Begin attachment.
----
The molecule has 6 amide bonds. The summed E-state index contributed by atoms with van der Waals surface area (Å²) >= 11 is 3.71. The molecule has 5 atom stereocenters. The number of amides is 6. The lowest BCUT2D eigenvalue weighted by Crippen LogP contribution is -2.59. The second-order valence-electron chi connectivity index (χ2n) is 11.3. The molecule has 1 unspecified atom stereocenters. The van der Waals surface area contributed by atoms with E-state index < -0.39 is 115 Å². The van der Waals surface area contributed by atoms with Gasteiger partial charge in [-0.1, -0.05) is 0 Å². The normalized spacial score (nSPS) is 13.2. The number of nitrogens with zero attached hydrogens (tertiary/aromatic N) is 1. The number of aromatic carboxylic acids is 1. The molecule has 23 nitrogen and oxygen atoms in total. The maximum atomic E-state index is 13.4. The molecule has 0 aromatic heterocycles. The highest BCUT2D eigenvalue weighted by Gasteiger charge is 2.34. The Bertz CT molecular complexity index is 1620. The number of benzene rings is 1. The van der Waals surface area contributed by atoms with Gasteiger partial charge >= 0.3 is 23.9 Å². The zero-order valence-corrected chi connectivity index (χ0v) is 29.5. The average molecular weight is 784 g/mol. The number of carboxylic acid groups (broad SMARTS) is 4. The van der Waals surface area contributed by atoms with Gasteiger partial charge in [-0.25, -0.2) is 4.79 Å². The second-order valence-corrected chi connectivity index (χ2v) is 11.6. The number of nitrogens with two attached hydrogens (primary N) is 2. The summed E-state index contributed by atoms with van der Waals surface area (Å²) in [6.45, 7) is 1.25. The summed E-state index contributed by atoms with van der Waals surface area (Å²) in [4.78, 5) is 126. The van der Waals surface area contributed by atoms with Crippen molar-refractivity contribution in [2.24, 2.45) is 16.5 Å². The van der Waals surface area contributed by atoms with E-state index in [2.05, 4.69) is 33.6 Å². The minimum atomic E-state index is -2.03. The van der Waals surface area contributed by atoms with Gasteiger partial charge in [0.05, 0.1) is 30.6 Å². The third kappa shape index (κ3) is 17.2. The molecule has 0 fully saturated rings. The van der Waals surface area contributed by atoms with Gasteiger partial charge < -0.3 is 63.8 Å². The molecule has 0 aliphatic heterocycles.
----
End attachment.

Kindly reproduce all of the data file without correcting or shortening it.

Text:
The molecule has 6 amide bonds. The summed E-state index contributed by atoms with van der Waals surface area (Å²) >= 11 is 3.71. The molecule has 5 atom stereocenters. The number of amides is 6. The lowest BCUT2D eigenvalue weighted by Crippen LogP contribution is -2.59. The second-order valence-electron chi connectivity index (χ2n) is 11.3. The molecule has 1 unspecified atom stereocenters. The van der Waals surface area contributed by atoms with E-state index < -0.39 is 115 Å². The van der Waals surface area contributed by atoms with Gasteiger partial charge in [-0.1, -0.05) is 0 Å². The normalized spacial score (nSPS) is 13.2. The number of nitrogens with zero attached hydrogens (tertiary/aromatic N) is 1. The number of aromatic carboxylic acids is 1. The molecule has 23 nitrogen and oxygen atoms in total. The maximum atomic E-state index is 13.4. The molecule has 0 aromatic heterocycles. The highest BCUT2D eigenvalue weighted by Gasteiger charge is 2.34. The Bertz CT molecular complexity index is 1620. The number of benzene rings is 1. The van der Waals surface area contributed by atoms with Gasteiger partial charge >= 0.3 is 23.9 Å². The zero-order valence-corrected chi connectivity index (χ0v) is 29.5. The average molecular weight is 784 g/mol. The number of carboxylic acid groups (broad SMARTS) is 4. The van der Waals surface area contributed by atoms with Gasteiger partial charge in [-0.25, -0.2) is 4.79 Å². The second-order valence-corrected chi connectivity index (χ2v) is 11.6. The number of nitrogens with two attached hydrogens (primary N) is 2. The summed E-state index contributed by atoms with van der Waals surface area (Å²) in [6.45, 7) is 1.25. The summed E-state index contributed by atoms with van der Waals surface area (Å²) in [4.78, 5) is 126. The van der Waals surface area contributed by atoms with Crippen molar-refractivity contribution in [2.24, 2.45) is 16.5 Å². The van der Waals surface area contributed by atoms with E-state index in [2.05, 4.69) is 33.6 Å². The minimum atomic E-state index is -2.03. The van der Waals surface area contributed by atoms with Gasteiger partial charge in [0.05, 0.1) is 30.6 Å². The third kappa shape index (κ3) is 17.2. The molecule has 0 fully saturated rings. The van der Waals surface area contributed by atoms with Gasteiger partial charge < -0.3 is 63.8 Å². The molecule has 0 aliphatic heterocycles.